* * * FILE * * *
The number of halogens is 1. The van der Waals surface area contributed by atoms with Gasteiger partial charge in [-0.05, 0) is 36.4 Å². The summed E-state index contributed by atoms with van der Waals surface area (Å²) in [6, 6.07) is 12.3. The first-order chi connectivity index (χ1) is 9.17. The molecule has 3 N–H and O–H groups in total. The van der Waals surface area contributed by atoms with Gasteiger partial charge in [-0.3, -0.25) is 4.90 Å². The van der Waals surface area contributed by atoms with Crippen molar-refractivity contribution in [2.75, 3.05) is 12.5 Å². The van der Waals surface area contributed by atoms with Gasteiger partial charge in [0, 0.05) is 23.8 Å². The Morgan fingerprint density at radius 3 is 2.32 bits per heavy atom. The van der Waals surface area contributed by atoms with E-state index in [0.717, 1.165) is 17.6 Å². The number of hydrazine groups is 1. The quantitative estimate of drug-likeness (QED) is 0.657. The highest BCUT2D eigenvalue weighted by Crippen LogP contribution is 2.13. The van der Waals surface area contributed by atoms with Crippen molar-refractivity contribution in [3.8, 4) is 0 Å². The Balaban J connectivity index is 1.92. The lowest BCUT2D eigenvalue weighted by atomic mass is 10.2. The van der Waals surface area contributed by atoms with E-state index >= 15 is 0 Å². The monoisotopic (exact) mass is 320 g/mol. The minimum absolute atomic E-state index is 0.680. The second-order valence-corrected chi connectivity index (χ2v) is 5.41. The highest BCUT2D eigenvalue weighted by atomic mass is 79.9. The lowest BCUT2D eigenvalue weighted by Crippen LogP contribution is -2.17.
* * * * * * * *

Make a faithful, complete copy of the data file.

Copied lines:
The number of halogens is 1. The van der Waals surface area contributed by atoms with Gasteiger partial charge in [-0.05, 0) is 36.4 Å². The summed E-state index contributed by atoms with van der Waals surface area (Å²) in [6, 6.07) is 12.3. The first-order chi connectivity index (χ1) is 9.17. The molecule has 3 N–H and O–H groups in total. The van der Waals surface area contributed by atoms with Gasteiger partial charge in [-0.3, -0.25) is 4.90 Å². The van der Waals surface area contributed by atoms with Crippen molar-refractivity contribution in [2.75, 3.05) is 12.5 Å². The van der Waals surface area contributed by atoms with Gasteiger partial charge in [0, 0.05) is 23.8 Å². The Morgan fingerprint density at radius 3 is 2.32 bits per heavy atom. The van der Waals surface area contributed by atoms with E-state index in [0.717, 1.165) is 17.6 Å². The number of hydrazine groups is 1. The quantitative estimate of drug-likeness (QED) is 0.657. The highest BCUT2D eigenvalue weighted by Crippen LogP contribution is 2.13. The van der Waals surface area contributed by atoms with Crippen molar-refractivity contribution in [3.8, 4) is 0 Å². The Balaban J connectivity index is 1.92. The lowest BCUT2D eigenvalue weighted by atomic mass is 10.2. The van der Waals surface area contributed by atoms with E-state index >= 15 is 0 Å². The monoisotopic (exact) mass is 320 g/mol. The minimum absolute atomic E-state index is 0.680. The second-order valence-corrected chi connectivity index (χ2v) is 5.41. The highest BCUT2D eigenvalue weighted by atomic mass is 79.9. The lowest BCUT2D eigenvalue weighted by Crippen LogP contribution is -2.17.